In an era of various world leaders setting legally binding net zero emissions targets in an attempt to stave off financial and environmental catastrophe, Canada may be becoming a trendsetter in not only carbon pricing but also revolutionary carbon capture technology. The Great White North has not only started making big steps towards a goal of net zero emissions by 2050 through Federal Bill C-12, but has also recently released a plan for the country’s green future. “As we live with the immediate threat of COVID-19, it can be a challenge to see the opportunity for the future of our planet and economy.” begins the report, penned by Canadian Minister of Environment and Climate Change Jonathan Wilkinson. The Minister goes on to state that the plan entitled  ‘A Healthy Environment and a Healthy Economy’ will seek to “mobilize the full breadth of Canada’s ingenuity and resources to reimagine a future that is secure, just and clean”. Canadian Prime Minister Justin Trudeau kicked off proceedings at the end of 2020 by announcing a brand new carbon pricing plan which will evolve over the next decade and the snowy state has intensified its implementation of market driven tech like carbon capture and storage (CCS)

But exactly what steps is the country taking to reach such a lofty goal, is increasing the price of carbon economically viable, and what part does carbon capture play in the future of our environment?

What is carbon capture and storage?

CCS is, simply put, a way in which we can capture and contain CO2 outputs so that they don’t affect the atmosphere, and the excess carbon can even be used in a way that doesn’t desimate the environment.

According to the Global CCS Institute, carbon capture is the building block on which the path to zero emissions is built, but requires a lot more input globally for it to succeed. In one of their recent reports, the institute commended Canada for getting the Alberta Carbon Trunk Line (ACTL) up and running after over a decade of planning. The ACTL works by capturing industrial CO2 emissions from the North West Redwater Sturgeon refinery and the Nutrien Redwater fertiliser facility before compressing the gas and transporting it over 240 kilometers to Alberta. Here it is used for enhanced oil recovery and then permanently stored. The ACTL can be used to transport over 14.6 metric tonnes of CO2 a year and was constructed at a cost of approximately CAN$ 900 million.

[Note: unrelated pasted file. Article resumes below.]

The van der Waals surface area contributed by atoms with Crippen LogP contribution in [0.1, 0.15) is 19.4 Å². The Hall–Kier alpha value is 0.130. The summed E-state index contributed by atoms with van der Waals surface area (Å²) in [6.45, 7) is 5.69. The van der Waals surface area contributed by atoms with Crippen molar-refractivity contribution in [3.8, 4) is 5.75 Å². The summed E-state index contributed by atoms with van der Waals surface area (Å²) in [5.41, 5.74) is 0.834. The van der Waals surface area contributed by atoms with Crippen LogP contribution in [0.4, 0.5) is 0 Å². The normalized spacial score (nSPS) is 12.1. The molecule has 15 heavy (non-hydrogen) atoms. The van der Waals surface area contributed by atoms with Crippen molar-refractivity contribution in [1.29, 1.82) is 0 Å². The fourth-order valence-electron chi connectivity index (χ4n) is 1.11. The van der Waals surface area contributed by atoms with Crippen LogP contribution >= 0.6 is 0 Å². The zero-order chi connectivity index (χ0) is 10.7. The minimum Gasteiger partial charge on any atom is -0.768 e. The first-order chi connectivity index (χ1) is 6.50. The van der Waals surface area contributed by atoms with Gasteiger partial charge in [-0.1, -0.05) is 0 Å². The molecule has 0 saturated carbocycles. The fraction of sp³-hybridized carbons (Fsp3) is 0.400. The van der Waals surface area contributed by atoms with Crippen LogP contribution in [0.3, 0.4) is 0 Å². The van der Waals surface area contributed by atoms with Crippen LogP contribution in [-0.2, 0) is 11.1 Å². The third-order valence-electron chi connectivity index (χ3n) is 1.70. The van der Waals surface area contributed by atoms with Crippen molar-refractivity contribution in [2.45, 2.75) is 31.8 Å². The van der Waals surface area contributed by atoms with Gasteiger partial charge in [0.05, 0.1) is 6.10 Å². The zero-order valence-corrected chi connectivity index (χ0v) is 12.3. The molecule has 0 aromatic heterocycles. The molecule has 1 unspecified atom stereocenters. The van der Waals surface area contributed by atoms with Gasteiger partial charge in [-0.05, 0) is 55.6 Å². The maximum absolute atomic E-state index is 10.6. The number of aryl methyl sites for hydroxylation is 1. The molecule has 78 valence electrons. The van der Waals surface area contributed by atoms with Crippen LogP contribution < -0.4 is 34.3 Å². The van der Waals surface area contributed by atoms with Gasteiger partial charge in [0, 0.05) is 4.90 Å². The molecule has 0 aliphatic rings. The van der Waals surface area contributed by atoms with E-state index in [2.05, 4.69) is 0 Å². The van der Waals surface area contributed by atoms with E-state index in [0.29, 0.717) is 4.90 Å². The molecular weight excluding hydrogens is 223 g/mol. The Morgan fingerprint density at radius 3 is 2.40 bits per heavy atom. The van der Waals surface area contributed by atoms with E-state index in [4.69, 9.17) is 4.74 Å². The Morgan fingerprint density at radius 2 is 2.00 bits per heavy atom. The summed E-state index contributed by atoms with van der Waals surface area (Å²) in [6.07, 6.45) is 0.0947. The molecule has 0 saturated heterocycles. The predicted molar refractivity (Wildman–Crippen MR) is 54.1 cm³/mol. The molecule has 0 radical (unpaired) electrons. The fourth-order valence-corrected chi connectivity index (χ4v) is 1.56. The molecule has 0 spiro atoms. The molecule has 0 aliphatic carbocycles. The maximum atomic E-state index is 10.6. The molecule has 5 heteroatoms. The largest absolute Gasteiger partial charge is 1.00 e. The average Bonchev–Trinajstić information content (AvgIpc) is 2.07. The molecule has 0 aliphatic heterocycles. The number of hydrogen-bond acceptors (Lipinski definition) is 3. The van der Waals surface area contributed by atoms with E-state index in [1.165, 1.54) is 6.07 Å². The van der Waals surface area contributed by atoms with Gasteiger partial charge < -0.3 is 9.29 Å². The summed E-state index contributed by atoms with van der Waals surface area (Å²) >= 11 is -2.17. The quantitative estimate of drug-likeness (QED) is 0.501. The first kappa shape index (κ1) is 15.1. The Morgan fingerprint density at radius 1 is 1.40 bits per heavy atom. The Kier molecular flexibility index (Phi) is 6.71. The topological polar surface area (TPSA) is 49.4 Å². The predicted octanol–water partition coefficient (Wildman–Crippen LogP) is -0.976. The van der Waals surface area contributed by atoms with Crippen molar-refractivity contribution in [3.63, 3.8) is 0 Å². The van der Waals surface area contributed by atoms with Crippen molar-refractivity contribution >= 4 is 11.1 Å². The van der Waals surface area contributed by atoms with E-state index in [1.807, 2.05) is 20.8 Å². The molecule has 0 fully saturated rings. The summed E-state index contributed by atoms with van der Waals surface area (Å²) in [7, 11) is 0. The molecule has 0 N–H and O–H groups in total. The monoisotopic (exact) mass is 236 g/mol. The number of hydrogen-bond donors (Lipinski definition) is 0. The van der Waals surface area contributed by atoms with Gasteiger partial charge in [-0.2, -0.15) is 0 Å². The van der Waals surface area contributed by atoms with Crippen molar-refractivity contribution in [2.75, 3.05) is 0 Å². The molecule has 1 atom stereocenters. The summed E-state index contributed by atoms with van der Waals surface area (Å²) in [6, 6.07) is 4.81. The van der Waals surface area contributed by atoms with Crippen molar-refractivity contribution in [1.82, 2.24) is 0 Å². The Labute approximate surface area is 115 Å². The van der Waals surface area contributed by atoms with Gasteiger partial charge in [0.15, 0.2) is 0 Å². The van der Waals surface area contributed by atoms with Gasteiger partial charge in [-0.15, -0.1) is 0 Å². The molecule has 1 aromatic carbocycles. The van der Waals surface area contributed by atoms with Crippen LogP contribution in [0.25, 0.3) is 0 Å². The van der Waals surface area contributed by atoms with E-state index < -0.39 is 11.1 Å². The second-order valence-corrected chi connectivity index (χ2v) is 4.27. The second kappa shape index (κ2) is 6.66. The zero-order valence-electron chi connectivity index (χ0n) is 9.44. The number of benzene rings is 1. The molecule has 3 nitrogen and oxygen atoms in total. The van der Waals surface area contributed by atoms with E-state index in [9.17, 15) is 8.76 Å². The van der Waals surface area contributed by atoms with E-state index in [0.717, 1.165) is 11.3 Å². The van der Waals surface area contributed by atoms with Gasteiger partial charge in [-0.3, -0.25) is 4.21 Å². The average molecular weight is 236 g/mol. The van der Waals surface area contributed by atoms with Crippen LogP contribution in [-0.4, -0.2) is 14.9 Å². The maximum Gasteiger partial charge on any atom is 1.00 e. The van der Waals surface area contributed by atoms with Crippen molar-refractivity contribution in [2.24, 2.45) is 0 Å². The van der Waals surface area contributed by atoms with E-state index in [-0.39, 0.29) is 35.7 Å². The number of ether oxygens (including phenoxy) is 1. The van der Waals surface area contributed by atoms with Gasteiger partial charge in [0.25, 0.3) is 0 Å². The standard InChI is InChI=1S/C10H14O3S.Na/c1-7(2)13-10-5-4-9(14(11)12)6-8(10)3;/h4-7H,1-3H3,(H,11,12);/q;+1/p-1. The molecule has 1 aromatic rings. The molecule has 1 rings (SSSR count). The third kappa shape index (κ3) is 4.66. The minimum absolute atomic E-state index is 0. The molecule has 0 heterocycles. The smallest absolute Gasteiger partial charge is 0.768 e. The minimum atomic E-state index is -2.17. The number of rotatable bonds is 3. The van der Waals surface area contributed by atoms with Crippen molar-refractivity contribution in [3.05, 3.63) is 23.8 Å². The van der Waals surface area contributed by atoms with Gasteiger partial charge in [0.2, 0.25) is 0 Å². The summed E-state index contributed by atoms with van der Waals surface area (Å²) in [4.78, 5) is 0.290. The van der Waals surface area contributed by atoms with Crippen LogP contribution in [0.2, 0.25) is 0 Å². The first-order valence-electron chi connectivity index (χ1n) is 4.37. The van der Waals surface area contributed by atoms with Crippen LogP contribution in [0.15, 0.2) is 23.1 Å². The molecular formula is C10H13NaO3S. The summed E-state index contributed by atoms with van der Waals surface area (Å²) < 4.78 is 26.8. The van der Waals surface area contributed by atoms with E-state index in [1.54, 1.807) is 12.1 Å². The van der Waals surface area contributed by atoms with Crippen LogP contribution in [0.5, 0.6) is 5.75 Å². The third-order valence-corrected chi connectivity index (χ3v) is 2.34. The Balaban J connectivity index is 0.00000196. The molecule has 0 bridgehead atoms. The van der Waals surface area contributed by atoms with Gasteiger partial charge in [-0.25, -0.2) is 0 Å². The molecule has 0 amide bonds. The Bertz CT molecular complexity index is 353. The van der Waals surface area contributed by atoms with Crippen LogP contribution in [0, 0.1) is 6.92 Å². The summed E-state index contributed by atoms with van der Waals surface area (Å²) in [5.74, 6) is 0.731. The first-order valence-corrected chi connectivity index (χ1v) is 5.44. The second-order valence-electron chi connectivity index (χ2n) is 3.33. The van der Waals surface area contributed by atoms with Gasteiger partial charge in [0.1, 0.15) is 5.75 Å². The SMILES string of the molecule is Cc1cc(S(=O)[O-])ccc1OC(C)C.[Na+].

It is projects like the ACTL that are the backbone of carbon capture and storage, and will potentially shape the way in which we view carbon in the future. Just last year there were a few important milestones passed in Canada across the world. The Shell Quest facility, which captures CO2 from a hydrogen production unit at the Scotford refinery in Alberta reported over 5 Mt of CO2 stored over the past five years and the Petrobras Santos Basin CCS facility announced that it had just passed the 14 Mt mark.

How is Canada tackling carbon usage?

For starters Canada is imposing strict federal carbon pricing plans across the country which began  taxing CO2 at $50/ton in 2020, and will continue to increase that figure by $15 yearly until 2030 where organisations will be taxed a whopping $170/ton. These figures are far above the estimates given by the Carbon Pricing Leadership Commision and really show Canada’s commitment to reaching their net-zero objectives. But can a country which relies on oil and gas for roughly 10% of its economy really afford to out-price carbon?

With numerous infrastructure changes, as well as gigantic investments into sustainable energy it’s definitely looking like a possibility. In preparation to phase out CO2 emissions, Canada is pumping as much funding as possible into clean energy research, design and development and committed CAD$775 million to the betterment of clean energy technology last year alone. In conjunction with the Canadian Infrastructure Bank, Canada has a growth plan in place which will invest $10 billion into the economy, including:

  • $2.5 billion for clean power to support renewable generation and storage
  • $2 billion to invest in large-scale building retrofits to increase energy efficiency
  • $1.5 billion to accelerate the adoption of zero-emission buses and charging  infrastructure

What is the future of carbon capture and storage?

CCS is definitely still considered a fledgeling technology, but with some analysts predicting that carbon capture utilisation could grow to the same size as the present oil industry, generating US$800 billion in value annually. Its potential ranges from the production of chemical feedstocks and catalysts to the cultivation of algae and even geothermal heating.

It isn’t just the utilisation of captured carbon that is relevant to the future of CCS however. Capturing carbon is expensive and at points inefficient. But with developments in direct air capture (DAC) and the effectiveness of current CCS methods being focused on by countries such as Canada, the future is definitely hopeful for not only reaching carbon neutral status, but also obtaining carbon negative status as well. 

Could we currently be witnessing Canada launching what could become the world’s most effective green plan? It’s entirely possible. With Canada being one of the largest producers of oil and gas on the planet, the direction in which they choose to go will almost certainly shape the future of sustainability. Where CCS technologies do represent a promising solution to the CO2 problem, there is definitely still a long way to go and continued research and development both in the present and in the future is vital. With a tiered carbon cost structure being rolled out over the next decade, Canada is staving off financial ruin, and will hopefully go hand in hand with burgeoning CCS technologies. 

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